I spent the 1980s discovering the 1960s and 70s, and now I’m looking for the 90s…even though I was there as a fully-functioning adult.
Music has meant a great deal to me for most of my life. It formed early creative inspiration, perceptions of love and fuel for passion and direction. Famous singer-songwriters were some of my earliest teachers and mentors.
Throughout middle school, high school and college (basically, for me, the 80s), I devoted more time to exploring and immersing myself in the likes of the Beatles, Pink Floyd, Led Zeppelin, Neil Young and early Rush than I did with the metal-glam bands and techno-pop acts that made the Reagan era famous. (U2 was my one contemporary exception.) I studied album art, read and memorized lyrics, devoured issues of Rolling Stone, and lost sleep (and study time) in order to go to concerts whenever any aging rockers came within driving distance.
Something different happened during the 1990s, however. I lost touch with mainstream music in general. I was burned out on classic rock. I still listened to U2, but that was about it. I spent the latter half of the 90s discovering and getting completely absorbed in Christian music, and woke up in the early 2000s realizing I was quite clueless on the general market scene. I’ve become a lot more plugged-in across the past six or seven years in terms of who’s who and what’s good right now, and have re-subscribed to Stone; overall, my musical tastes are a healthy mixture of rock, pop, jazz and country.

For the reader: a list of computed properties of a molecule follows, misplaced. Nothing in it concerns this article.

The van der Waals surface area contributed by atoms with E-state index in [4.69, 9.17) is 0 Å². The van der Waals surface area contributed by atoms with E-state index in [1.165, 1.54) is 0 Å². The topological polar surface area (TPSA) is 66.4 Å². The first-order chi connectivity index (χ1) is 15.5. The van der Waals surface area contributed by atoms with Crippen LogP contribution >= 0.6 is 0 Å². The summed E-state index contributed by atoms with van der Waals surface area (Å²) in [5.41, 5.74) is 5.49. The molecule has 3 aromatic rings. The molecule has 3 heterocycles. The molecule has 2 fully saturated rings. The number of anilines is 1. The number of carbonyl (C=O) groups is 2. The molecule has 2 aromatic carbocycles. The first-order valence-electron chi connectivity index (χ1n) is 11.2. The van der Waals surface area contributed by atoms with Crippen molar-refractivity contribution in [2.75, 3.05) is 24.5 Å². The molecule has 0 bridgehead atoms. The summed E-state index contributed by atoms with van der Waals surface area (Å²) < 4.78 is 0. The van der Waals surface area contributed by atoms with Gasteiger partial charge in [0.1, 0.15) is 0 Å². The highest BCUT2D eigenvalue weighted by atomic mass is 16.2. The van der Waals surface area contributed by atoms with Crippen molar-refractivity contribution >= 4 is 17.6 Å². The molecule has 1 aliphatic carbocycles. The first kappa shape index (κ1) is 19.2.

But I’ve realized something in recent days, with great sadness…that I truly missed out on the richness of 90s rock n roll.
Looking back, I recognize how rock suddenly got very introspective as the 80s bled into the 90s. The angst of the vocals, lyrics and distorted guitars gave more voice to society’s angst—personified in bands such as Nirvana, Pearl Jam, Green Day, Creed, Radiohead, Smashing Pumpkins, etc. I briefly dabbled in each of these artists and more to some extent, but with far less time, commitment and passion than their ancestors of the 60s, 70s and even 80s.
I guess I have some good excuses as to why. I started working full-time in 1990, right after graduating from college. I got married. There was a lot less time to devote to music. Most of the people I worked around were older and did not naturally reinforce musical interests. At night I would watch sitcoms such as Seinfeld and Friends to wind down, and stopped going to all but a handful of concerts. And then there was that whole church involvement that kicked off around 1994 and consumed the rest of the decade, including three years as a full-time seminary student.
So, now I find myself in search of the artists and voices of the 1990s, much as I spent the 80s peeling back the layers of the previous two decades.
Is this my destiny: to live in one era but be enthralled by the art of an earlier one? Does this happen to you as well?